“Get the coffee…”

“I was told it would be a great learning experience,” Smith said of the 16 hours a week that he logged. However, instead of learning about marketing, he said all he did was get coffee and organize fashion closets.

Smith who now has a master’s degree from Long Island University, is seeking retroactive pay for the hours he worked (at a minimum wage rate of $7.15 per hour) and would like his case to be classified as a class-action lawsuit so he can represent at least 100 other unpaid Donna Karan interns. Ambinder said Karan took on at least two-dozen unpaid interns during the same spring semester that Smith worked there.

Smith’s accusations are the latest in a group of unpaid internship lawsuits questioning companies that take on unpaid interns. Legal experts have predicted that the trend in these unpaid internship lawsuits is likely to spread and that employers across industries should “take note.”

First Experience with Sexual Harassment

By Peter Levine posted in Law, Sexual Harassment on September 4th, 2013

Heather Huhman was just 15 when she first experienced and reported harassment from a co-worker.

Though the co-worker was ultimately fired, she endured the conduct for several months after she reported it – waiting for her complaint to go up the chain of command.

Though many Americans are victims of sexual harassment in the workplace, many don’t report it for fear of retaliation or worries their co-workers will make them feel ashamed.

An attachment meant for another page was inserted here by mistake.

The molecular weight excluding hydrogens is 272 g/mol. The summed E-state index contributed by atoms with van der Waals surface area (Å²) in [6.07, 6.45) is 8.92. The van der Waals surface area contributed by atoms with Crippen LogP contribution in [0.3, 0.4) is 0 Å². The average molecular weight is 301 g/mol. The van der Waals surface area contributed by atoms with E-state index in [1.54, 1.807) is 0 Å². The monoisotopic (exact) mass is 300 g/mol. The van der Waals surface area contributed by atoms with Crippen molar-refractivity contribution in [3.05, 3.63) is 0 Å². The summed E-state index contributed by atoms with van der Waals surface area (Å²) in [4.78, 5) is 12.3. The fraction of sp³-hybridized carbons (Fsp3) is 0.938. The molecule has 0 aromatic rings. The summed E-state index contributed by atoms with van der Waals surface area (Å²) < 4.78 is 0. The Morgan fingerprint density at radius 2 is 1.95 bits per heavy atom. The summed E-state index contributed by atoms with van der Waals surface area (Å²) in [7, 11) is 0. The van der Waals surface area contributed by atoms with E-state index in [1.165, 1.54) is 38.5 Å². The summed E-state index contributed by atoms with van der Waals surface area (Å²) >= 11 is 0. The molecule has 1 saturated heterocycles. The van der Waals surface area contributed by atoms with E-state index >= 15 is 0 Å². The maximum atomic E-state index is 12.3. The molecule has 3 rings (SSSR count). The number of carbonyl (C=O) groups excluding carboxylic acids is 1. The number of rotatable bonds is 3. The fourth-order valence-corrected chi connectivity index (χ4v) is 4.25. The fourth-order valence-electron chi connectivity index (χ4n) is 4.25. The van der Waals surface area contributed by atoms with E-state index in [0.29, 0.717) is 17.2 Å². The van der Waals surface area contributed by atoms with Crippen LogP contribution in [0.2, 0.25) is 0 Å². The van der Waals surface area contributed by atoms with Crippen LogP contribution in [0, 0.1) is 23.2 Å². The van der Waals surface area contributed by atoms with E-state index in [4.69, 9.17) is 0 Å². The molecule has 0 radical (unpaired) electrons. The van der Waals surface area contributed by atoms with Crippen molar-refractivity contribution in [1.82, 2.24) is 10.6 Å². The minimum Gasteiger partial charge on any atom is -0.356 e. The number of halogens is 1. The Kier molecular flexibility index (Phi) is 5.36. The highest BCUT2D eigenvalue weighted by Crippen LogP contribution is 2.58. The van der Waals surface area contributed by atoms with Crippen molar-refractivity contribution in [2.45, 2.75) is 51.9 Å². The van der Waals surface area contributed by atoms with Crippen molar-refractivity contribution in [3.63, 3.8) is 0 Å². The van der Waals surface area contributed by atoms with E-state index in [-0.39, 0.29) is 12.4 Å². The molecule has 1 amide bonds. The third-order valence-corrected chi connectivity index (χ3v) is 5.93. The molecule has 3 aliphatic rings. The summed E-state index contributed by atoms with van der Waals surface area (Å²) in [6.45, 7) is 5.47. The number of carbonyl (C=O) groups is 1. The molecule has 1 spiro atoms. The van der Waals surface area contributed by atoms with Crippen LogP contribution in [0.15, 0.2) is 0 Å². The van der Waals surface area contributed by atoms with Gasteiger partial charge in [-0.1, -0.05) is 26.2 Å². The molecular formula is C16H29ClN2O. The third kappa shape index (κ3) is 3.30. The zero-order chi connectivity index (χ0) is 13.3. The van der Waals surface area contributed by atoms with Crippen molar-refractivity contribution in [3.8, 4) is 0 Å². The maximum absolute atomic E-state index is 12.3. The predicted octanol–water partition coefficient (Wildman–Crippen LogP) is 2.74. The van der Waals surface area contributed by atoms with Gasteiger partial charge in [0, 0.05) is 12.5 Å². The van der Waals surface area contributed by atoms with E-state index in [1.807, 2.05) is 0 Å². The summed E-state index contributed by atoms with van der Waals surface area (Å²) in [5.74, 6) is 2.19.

Thirteen percent of respondents to a recent HuffPost/YouGov poll reported having been sexually harassed by a boss or another superior. Nineteen percent have been harassed by a co-worker other than a boss or superior. A full 70 percent said they never reported it.

Indeed, while the Equal Employment Opportunity Commission received about 7,500 charges of workplace sexual harassment in 2012 — the actual number of people who have experienced sexual harassment at work is probably much higher, according to Fatima Goss Graves from the National Women’s Law Center.

“It’s a tough situation. You don’t necessarily want to take on the hassle, expense and personal costs that are involved,” Graves said.

Harassment Often Goes Unreported

Victims often don’t report the harassment, Graves said, out of concern that they’ll be made to feel they’re somehow to blame for any unwelcome advances and because the various routes to complain are hard to navigate. In addition, fear of retaliation is a “legitimate” concern.

The HuffPost poll found that one in five women said they’d been harassed by a boss, and one in four said they had been harassed by another coworker. Although less likely, men also reported being sexually harassed — 6 percent said they were harassed by a boss and 14 percent by a coworker.